Happy St. Patrick’s Day! While St. Patty’s Day observed was on Saturday, today is the actual feast day/holiday, so I made you a delicious Irish-inspired dinner!
If I’m going to be completely honest, which I always try to be on this blog, Irish and English food are my favorite cuisines. Add in German and you round out my top three favorite foods. I know lots of people complain that British food is bland, but Ryan and I love it. Fish and chips, brown bread, pot pie, roasted meat and potatoes, oatmeal, and shepherd’s pie are my favorite comfort foods. And the beer. Ireland and England make fantastic beers.
Ireland was one of my favorite countries that I visited when I studied abroad. I made it to about 14 countries total (um, the Vatican counts as it’s own country, right?) and simple little Ireland stood out amongst all of them to me. The free museums, the beautiful art, the parks that were like miniature forests, and the Guinness were all just perfect. Seriously, out of everywhere I went, I want to go back to the Ireland (and Scotland while I’m there) so bad.
St. Patrick’s Day is a special holiday in the Norris household for three reasons. Number one, our above-discussed love of Irish food. Number two, beer. Number three, St. Patrick is the patron saint of engineers, and Ryan is an engineer. I like to pretend I’m an engineer by fixing my Dyson vacuum when it malfunctions and knowing how my Garmin works.
While I have long outgrown green beer, St. Patrick’s Day is still one of my favorite holidays because it means Irish food: corned beef, stouts, potatoes, cabbage. This year, we bought a huge chunk of corned beef to enjoy, since I never get enough of it with just one meal. That much corned beef mandates creativity, so I combined the Irish classic with one of my favorite British meals: shepherd’s pie.
Or, in honor of Pi Day (3.14) being so close to St. Patrick’s Day, how about an Irish Shepherd’s Pi?
Fun fact: corned beef is brined using several spices, including whole juniper berries. So when you purchase a large chunk of corned beef with some of the brine still on, it smells like gin. If gin is one of two acceptable liquors to you (gin and scotch!), then the corned will smell heavenly. Maybe this is why I like corned beef so much?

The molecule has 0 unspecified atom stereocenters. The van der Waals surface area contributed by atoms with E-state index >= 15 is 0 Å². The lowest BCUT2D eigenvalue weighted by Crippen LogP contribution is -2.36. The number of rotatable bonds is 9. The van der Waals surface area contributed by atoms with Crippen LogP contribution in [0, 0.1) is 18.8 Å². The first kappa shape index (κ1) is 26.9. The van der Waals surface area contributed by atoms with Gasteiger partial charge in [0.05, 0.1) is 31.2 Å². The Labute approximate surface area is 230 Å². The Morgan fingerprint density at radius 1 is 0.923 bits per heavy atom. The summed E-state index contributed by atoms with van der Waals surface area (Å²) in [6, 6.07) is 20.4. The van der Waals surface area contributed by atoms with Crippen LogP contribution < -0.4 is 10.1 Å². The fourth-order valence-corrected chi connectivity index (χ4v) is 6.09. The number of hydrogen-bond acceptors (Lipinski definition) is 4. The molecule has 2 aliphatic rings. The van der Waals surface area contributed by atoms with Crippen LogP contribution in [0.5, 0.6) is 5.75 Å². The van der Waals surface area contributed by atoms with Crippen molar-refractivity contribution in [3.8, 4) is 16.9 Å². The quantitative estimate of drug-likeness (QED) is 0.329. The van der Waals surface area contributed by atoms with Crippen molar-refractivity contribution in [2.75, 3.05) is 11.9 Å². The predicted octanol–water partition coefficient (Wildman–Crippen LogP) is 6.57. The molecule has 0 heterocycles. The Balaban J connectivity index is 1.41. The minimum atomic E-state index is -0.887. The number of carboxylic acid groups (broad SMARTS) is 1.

I named this dish St. Patty’s Pie in honor of the holiday, and it is essentially shepherd’s pie made with corned beef and flavored with a bit of dark stout beer. Peas, onions, carrots, and juniper-berry-scented corned beef are cooked in Guinness (or a similar stout, porter, or other dark beer), seasoned with salt, pepper, and thyme, and topped with mashed potatoes and a bit of cheese before being cooked to perfection in the oven.
To lighten it up a bit, I used only a bit of half-and-half to mash the potatoes. I also mashed some cauliflower with the potatoes to sneak some extra veggies into the dish. I figure if I’m going to be drinking a couple rich dark beers, it’ll balance out if I stuff as many vegetables as possible into my body, right?
Also, I now realize that the fact two or three beers qualifies as a lot of beer for me means that I am well out of college and 100% an adult. Well, as 100% an adult as someone who wears leggings all day and thinks brightly-colored running shoes make her faster can be.
- 1/3 head cauliflower, chopped
- 5-6 small yellow potatoes
- 1/2 tablespoon butter or olive oil
- 4 carrots, chopped
- 1 onion, chopped
- 1 cup of frozen peas, thawed,
- 8 oz. corned beef
- Salt and pepper, as desired
- 1 tablespoon ground thyme
- 2 teaspoons juniper berries
- 1/2 cup stout or porter beer
- 2 tablespoons of flour
- 1-2 tablespoons half-and-half
- 1/4 cup shredded Parmesan or other sharp cheese
- Add the potatoes and cauliflower to a pot and add enough water to cover. Bring the water to boiling, and then let simmer until the potatoes and cauliflower are tender.
- Preheat the oven to 400 degrees Fahrenheit.
- Meanwhile, heat the butter or oil in a large oven-safe pan. Saute the carrots and onions for about 5 minutes, and then add the beef and saute until cooked. Add peas and cook for an additional 2-3 minutes.
- Season the vegetables and meat with salt, pepper, thyme, and juniper. Add the beer and raise the temperature to medium-high. Add the flour and stir for 2-3 minutes or until the flour cooks and the beer thickens into a sauce. Remove from heat.
- Mash the potatoes with half-and-half and salt and pepper if desired.
- Spread the vegetables and meat evenly across the pan and top with the mashed potatoes. Sprinkle with the cheese and then bake for 15 minutes.
- Let rest 5-10 minutes before serving.
- If you buy your corned beef in large portions from the butcher, it should come with whole juniper berries. If not, you can find dried juniper berries in the spice aisle or simply omit them from the recipe.
The best part about the St. Patty’s Pie is that it only takes 45 minutes or less to make! It’s seriously simple for a meal that’s seriously mouth-watering. Now pour yourself and Guinness and enjoy!